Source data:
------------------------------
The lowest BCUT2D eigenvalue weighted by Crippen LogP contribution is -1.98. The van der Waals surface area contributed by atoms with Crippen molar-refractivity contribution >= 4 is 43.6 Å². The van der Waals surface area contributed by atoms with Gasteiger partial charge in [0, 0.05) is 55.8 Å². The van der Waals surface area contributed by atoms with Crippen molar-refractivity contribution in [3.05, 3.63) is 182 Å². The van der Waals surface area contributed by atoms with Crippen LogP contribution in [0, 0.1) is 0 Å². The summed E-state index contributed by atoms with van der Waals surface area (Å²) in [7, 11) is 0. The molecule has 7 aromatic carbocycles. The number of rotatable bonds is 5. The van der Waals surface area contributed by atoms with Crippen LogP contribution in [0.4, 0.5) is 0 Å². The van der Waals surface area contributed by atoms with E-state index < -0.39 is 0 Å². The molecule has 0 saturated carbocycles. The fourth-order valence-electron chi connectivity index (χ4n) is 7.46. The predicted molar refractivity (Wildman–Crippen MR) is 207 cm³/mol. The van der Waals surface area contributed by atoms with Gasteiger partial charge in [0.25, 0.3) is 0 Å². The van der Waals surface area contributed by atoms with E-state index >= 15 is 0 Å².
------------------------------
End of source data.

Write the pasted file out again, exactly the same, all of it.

The lowest BCUT2D eigenvalue weighted by Crippen LogP contribution is -1.98. The van der Waals surface area contributed by atoms with Crippen molar-refractivity contribution >= 4 is 43.6 Å². The van der Waals surface area contributed by atoms with Gasteiger partial charge in [0, 0.05) is 55.8 Å². The van der Waals surface area contributed by atoms with Crippen molar-refractivity contribution in [3.05, 3.63) is 182 Å². The van der Waals surface area contributed by atoms with Crippen LogP contribution in [0, 0.1) is 0 Å². The summed E-state index contributed by atoms with van der Waals surface area (Å²) in [7, 11) is 0. The molecule has 7 aromatic carbocycles. The number of rotatable bonds is 5. The van der Waals surface area contributed by atoms with Crippen LogP contribution in [0.4, 0.5) is 0 Å². The van der Waals surface area contributed by atoms with E-state index < -0.39 is 0 Å². The molecule has 0 saturated carbocycles. The fourth-order valence-electron chi connectivity index (χ4n) is 7.46. The predicted molar refractivity (Wildman–Crippen MR) is 207 cm³/mol. The van der Waals surface area contributed by atoms with Gasteiger partial charge in [0.25, 0.3) is 0 Å². The van der Waals surface area contributed by atoms with E-state index >= 15 is 0 Å².